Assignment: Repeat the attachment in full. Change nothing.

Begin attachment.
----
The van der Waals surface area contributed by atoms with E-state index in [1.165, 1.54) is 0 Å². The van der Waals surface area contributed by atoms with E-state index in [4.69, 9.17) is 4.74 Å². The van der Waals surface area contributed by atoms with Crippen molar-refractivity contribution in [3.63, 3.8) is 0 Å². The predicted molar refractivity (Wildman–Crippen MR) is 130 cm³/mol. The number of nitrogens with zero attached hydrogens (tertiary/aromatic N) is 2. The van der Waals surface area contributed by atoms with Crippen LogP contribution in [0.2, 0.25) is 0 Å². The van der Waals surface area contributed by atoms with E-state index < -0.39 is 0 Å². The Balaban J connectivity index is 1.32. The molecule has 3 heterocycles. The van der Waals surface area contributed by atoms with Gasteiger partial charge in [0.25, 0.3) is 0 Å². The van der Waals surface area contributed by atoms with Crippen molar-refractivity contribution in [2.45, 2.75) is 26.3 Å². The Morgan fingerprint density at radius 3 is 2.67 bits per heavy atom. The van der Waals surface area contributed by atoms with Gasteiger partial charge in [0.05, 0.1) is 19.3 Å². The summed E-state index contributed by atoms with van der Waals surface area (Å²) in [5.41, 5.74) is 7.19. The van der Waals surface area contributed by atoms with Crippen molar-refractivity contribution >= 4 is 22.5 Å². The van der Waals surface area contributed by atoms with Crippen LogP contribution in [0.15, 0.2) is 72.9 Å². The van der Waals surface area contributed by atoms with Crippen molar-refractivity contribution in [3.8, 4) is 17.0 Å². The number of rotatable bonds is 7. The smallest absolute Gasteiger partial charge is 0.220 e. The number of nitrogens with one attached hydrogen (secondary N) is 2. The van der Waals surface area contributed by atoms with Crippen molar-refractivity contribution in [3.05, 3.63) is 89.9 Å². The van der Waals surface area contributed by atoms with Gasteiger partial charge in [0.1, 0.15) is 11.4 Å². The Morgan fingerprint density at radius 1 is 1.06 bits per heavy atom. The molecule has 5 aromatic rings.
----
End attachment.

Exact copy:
The van der Waals surface area contributed by atoms with E-state index in [1.165, 1.54) is 0 Å². The van der Waals surface area contributed by atoms with E-state index in [4.69, 9.17) is 4.74 Å². The van der Waals surface area contributed by atoms with Crippen molar-refractivity contribution in [3.63, 3.8) is 0 Å². The predicted molar refractivity (Wildman–Crippen MR) is 130 cm³/mol. The number of nitrogens with zero attached hydrogens (tertiary/aromatic N) is 2. The van der Waals surface area contributed by atoms with Crippen LogP contribution in [0.2, 0.25) is 0 Å². The van der Waals surface area contributed by atoms with E-state index < -0.39 is 0 Å². The Balaban J connectivity index is 1.32. The molecule has 3 heterocycles. The van der Waals surface area contributed by atoms with Gasteiger partial charge in [0.25, 0.3) is 0 Å². The van der Waals surface area contributed by atoms with Crippen molar-refractivity contribution in [2.45, 2.75) is 26.3 Å². The Morgan fingerprint density at radius 3 is 2.67 bits per heavy atom. The van der Waals surface area contributed by atoms with Gasteiger partial charge in [0.05, 0.1) is 19.3 Å². The summed E-state index contributed by atoms with van der Waals surface area (Å²) in [5.41, 5.74) is 7.19. The van der Waals surface area contributed by atoms with Crippen molar-refractivity contribution >= 4 is 22.5 Å². The van der Waals surface area contributed by atoms with Crippen LogP contribution in [0.15, 0.2) is 72.9 Å². The van der Waals surface area contributed by atoms with Crippen molar-refractivity contribution in [3.8, 4) is 17.0 Å². The number of rotatable bonds is 7. The smallest absolute Gasteiger partial charge is 0.220 e. The number of nitrogens with one attached hydrogen (secondary N) is 2. The van der Waals surface area contributed by atoms with Crippen molar-refractivity contribution in [3.05, 3.63) is 89.9 Å². The van der Waals surface area contributed by atoms with Gasteiger partial charge in [0.1, 0.15) is 11.4 Å². The Morgan fingerprint density at radius 1 is 1.06 bits per heavy atom. The molecule has 5 aromatic rings.